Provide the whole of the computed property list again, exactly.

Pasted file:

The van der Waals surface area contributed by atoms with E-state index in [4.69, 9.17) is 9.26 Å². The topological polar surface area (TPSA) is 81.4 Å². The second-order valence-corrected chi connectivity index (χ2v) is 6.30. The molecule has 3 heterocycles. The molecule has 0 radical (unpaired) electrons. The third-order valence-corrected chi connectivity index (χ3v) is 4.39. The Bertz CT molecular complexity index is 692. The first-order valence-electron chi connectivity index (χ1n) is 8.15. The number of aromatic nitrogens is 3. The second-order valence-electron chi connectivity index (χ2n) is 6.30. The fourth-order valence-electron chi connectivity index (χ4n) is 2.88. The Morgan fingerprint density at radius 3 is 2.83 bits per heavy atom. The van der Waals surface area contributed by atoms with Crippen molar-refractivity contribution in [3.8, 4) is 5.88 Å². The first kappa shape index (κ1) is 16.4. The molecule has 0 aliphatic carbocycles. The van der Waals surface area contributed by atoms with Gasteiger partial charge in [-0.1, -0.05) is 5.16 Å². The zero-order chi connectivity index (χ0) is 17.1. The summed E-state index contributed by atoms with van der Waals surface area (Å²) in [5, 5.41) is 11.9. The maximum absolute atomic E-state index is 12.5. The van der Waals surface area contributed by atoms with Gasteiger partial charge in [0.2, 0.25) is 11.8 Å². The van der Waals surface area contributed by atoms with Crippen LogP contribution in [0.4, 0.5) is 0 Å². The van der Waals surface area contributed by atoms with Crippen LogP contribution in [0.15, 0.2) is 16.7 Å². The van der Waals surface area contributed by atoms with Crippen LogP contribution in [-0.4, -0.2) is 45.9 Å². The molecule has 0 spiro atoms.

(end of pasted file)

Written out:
The van der Waals surface area contributed by atoms with E-state index in [4.69, 9.17) is 9.26 Å². The topological polar surface area (TPSA) is 81.4 Å². The second-order valence-corrected chi connectivity index (χ2v) is 6.30. The molecule has 3 heterocycles. The molecule has 0 radical (unpaired) electrons. The third-order valence-corrected chi connectivity index (χ3v) is 4.39. The Bertz CT molecular complexity index is 692. The first-order valence-electron chi connectivity index (χ1n) is 8.15. The number of aromatic nitrogens is 3. The second-order valence-electron chi connectivity index (χ2n) is 6.30. The fourth-order valence-electron chi connectivity index (χ4n) is 2.88. The Morgan fingerprint density at radius 3 is 2.83 bits per heavy atom. The van der Waals surface area contributed by atoms with Crippen molar-refractivity contribution in [3.8, 4) is 5.88 Å². The first kappa shape index (κ1) is 16.4. The molecule has 0 aliphatic carbocycles. The van der Waals surface area contributed by atoms with Gasteiger partial charge in [-0.1, -0.05) is 5.16 Å². The zero-order chi connectivity index (χ0) is 17.1. The summed E-state index contributed by atoms with van der Waals surface area (Å²) in [5, 5.41) is 11.9. The maximum absolute atomic E-state index is 12.5. The van der Waals surface area contributed by atoms with Gasteiger partial charge in [0.2, 0.25) is 11.8 Å². The van der Waals surface area contributed by atoms with Crippen LogP contribution in [0.4, 0.5) is 0 Å². The van der Waals surface area contributed by atoms with Crippen LogP contribution in [0.15, 0.2) is 16.7 Å². The van der Waals surface area contributed by atoms with Crippen LogP contribution in [-0.4, -0.2) is 45.9 Å². The molecule has 0 spiro atoms.